According to surveys, eight out of ten of us count ourselves as pub-goers, and more than 15 million people in the UK drink in a pub at least once a week. These figures show that most of us are familiar with the pub industry, which is probably why many people are tempted to start running a public house of their own.
But don’t let the idea of having a great social life and getting paid for it blind you to the business side. Running a pub is not all banter and fine ale, it is hard work and in the current economic climate quite challenging. But if you have a clear vision, do your homework including realistic not optimistic figures in your business case, and learn the ins and outs of the publican’s trade, it can also be a really rewarding and financially successful enterprise.
Here are a few tips on getting started.
1. Lease or a freehouse
If you decide to run your own pub, the first decision you’ll have to make is whether you will purchase a lease or run the pub as a freehouse. A running leasehold is the most popular option, as it is a cheaper start up.
A leasehold means that you buy the business, but not the property. There are two categories of leases – tied and free. Tied are cheaper as they leave your pub connected to nominated supplier(s). Which means you can’t shop around for the cheapest deals on your beer and spirits.
A free of tie lease means you can shop around for the cheapest suppliers or the ones you prefer, however the lease will cost a lot more at the outset. This may be a good investment if you want to promote real ale or beer from small local breweries.
To sell alcohol you will need a licence, which you obtain by applying to your local magistrates. You are required to be over 18, have no criminal record and to be able to prove you understand the legal and social responsibilities involved.
This is done by way of a training course accredited by The British Institute of Innkeeping and is called A National Licensee’s Certificate. There are a wide range of training providers who will help you get your certificate, with many of them offering online courses. Many also offer other industry based courses in cellar management and other essential skills for publicans, so get googling to find the right course for you.
If you plan to sell food, you will also need to register with your local environmental health department as a food preparation premises and get a food hygiene certificate. For more details on food safety see the Chartered Institute of Food Safety.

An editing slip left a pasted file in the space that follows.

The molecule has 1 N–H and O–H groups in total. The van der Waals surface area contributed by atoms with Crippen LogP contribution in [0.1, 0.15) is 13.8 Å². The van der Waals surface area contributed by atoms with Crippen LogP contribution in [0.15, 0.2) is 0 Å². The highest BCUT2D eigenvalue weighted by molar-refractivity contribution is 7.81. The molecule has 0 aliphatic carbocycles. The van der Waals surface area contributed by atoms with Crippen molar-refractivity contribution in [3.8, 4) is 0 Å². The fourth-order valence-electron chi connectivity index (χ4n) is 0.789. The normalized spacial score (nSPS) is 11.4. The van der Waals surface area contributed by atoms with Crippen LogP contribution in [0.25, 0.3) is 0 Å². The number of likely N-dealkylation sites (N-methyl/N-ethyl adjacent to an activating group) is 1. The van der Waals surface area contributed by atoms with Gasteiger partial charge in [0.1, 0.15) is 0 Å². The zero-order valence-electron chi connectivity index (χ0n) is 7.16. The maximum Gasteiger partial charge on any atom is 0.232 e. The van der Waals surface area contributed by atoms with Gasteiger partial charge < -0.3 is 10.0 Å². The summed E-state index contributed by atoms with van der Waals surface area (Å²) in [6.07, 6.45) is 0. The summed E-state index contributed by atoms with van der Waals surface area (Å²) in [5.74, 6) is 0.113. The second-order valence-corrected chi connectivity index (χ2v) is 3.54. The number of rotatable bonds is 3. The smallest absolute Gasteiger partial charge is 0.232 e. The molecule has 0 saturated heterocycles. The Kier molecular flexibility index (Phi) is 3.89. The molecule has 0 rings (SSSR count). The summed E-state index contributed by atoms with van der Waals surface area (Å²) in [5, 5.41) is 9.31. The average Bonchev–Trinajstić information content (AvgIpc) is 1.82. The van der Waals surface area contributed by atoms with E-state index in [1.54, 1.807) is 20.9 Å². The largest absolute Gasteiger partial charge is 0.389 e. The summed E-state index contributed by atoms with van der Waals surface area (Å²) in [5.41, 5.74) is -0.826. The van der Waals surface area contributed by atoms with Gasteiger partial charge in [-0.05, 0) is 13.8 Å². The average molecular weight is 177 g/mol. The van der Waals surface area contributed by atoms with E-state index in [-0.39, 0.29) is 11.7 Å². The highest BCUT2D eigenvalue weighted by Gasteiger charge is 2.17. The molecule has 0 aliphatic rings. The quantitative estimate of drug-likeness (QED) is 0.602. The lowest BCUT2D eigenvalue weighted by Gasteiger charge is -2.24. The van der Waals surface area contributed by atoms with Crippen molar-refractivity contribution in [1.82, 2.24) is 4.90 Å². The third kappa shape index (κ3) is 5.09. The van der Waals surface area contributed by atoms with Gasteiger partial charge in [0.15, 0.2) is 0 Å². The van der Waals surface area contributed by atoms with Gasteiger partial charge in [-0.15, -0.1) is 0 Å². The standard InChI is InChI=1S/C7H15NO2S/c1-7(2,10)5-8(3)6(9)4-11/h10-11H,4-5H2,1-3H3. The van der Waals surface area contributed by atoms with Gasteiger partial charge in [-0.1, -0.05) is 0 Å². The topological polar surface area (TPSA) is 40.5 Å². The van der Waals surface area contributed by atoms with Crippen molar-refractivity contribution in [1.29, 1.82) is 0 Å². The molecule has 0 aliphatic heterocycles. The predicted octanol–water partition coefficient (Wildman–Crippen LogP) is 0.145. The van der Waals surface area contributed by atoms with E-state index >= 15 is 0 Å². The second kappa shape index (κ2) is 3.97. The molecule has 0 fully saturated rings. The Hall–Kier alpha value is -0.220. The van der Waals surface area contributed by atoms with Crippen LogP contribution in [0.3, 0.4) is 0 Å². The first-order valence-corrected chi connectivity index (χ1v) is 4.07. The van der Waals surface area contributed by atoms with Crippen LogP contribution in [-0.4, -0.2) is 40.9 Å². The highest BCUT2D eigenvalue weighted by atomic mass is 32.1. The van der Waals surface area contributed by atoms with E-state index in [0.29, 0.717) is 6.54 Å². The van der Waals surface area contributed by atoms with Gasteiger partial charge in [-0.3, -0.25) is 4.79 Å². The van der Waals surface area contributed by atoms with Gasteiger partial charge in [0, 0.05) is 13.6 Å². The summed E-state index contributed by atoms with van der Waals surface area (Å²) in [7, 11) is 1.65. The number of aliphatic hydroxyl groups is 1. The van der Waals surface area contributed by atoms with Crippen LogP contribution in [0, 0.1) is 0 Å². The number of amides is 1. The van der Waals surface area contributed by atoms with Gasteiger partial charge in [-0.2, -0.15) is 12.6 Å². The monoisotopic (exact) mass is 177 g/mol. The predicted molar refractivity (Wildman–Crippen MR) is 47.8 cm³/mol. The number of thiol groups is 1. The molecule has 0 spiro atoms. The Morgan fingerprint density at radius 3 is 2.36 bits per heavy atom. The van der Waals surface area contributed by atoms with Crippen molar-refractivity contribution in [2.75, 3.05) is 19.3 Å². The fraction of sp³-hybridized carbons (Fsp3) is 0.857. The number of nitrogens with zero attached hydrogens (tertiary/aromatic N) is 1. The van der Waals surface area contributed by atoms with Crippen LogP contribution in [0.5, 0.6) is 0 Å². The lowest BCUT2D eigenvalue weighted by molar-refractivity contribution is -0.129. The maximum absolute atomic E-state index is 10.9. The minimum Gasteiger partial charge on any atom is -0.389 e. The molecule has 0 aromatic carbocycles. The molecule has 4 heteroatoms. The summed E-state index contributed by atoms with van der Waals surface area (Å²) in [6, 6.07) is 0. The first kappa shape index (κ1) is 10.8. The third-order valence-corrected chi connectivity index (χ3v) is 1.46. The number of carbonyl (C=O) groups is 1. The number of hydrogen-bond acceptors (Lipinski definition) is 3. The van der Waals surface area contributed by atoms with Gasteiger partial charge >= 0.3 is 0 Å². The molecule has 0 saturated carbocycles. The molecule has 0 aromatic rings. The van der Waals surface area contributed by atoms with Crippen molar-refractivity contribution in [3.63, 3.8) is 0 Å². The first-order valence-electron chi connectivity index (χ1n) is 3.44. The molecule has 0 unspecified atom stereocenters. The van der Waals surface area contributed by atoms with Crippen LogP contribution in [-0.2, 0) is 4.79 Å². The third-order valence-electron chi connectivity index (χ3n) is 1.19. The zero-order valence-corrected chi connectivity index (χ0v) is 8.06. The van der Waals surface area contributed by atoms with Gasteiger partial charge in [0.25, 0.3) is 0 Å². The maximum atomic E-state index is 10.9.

A quality insurance package for your pub is essential. It gives confidence to you and those who enter your premise and can also protect your income. Getting the right insurance is one of the best investments you can make for your business, protecting you from unforeseen events and accidents that could stop you trading.
The following is a list of pub insurance policies which you need to consider:
Stock insurance – This will include alcohol, wines, beers and foodstuffs. This cover is essential to protect your business should stock be damaged, stolen or spoilt.
Gross profit, business interruption or loss of income cover – This type of insurance covers against a disaster which would stop you trading. An example of this is the harsh winter of 2009/2010, when many bars’ pipes froze over and left businesses without any means to serve drinks or make money.
Public, products and employers liability insurance – You are required to have employers’ liability cover to protect you against claims from workers, and likewise you need public and product liability for claims from the public.
Loss of licence –This covers you against losing your licence through means which are out of your control. This also provides cover for the reduction in value of the business, without the licence.
Household insurance – This covers you for your own household goods in your flat, or residential quarters, away from areas open to the public.
Goods in transit insurance – Which protects your stock that on its way to your business.
Finally, enjoy your new venture if you do decide to take the plunge.
Be creative in your approach, get to know your customers and learn how to add value to your core business by bringing in new products, events and entertainment. Think laterally and don’t be afraid to try things. Make your trading period as long as you can, sell coffees in the morning for example or become known for Sunday brunch. Make it easy for your customers to spend their money – not just on drink but on food, snacks and merchandise. Best of luck, or should that be “cheers!”
You can find out more about pub insurance and compare quotes here.